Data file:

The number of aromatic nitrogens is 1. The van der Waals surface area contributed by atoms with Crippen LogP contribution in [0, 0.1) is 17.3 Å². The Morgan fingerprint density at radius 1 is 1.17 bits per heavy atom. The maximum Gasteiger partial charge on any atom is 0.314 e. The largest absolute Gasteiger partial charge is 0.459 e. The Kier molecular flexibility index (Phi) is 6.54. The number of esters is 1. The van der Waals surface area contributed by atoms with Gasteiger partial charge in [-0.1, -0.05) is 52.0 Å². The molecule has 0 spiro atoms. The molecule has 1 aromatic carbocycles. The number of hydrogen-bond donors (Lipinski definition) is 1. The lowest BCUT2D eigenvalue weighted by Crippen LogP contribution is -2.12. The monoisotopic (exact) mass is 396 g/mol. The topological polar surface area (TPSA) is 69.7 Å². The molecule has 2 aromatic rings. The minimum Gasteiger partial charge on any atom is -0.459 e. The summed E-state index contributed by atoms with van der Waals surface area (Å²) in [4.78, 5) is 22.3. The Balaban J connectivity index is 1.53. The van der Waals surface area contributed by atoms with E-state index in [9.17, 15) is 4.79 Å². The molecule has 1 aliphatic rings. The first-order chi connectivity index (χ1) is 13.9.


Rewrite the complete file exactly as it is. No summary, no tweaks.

The number of aromatic nitrogens is 1. The van der Waals surface area contributed by atoms with Crippen LogP contribution in [0, 0.1) is 17.3 Å². The Morgan fingerprint density at radius 1 is 1.17 bits per heavy atom. The maximum Gasteiger partial charge on any atom is 0.314 e. The largest absolute Gasteiger partial charge is 0.459 e. The Kier molecular flexibility index (Phi) is 6.54. The number of esters is 1. The van der Waals surface area contributed by atoms with Gasteiger partial charge in [-0.1, -0.05) is 52.0 Å². The molecule has 0 spiro atoms. The molecule has 1 aromatic carbocycles. The number of hydrogen-bond donors (Lipinski definition) is 1. The lowest BCUT2D eigenvalue weighted by Crippen LogP contribution is -2.12. The monoisotopic (exact) mass is 396 g/mol. The topological polar surface area (TPSA) is 69.7 Å². The molecule has 2 aromatic rings. The minimum Gasteiger partial charge on any atom is -0.459 e. The summed E-state index contributed by atoms with van der Waals surface area (Å²) in [4.78, 5) is 22.3. The Balaban J connectivity index is 1.53. The van der Waals surface area contributed by atoms with E-state index in [9.17, 15) is 4.79 Å². The molecule has 1 aliphatic rings. The first-order chi connectivity index (χ1) is 13.9.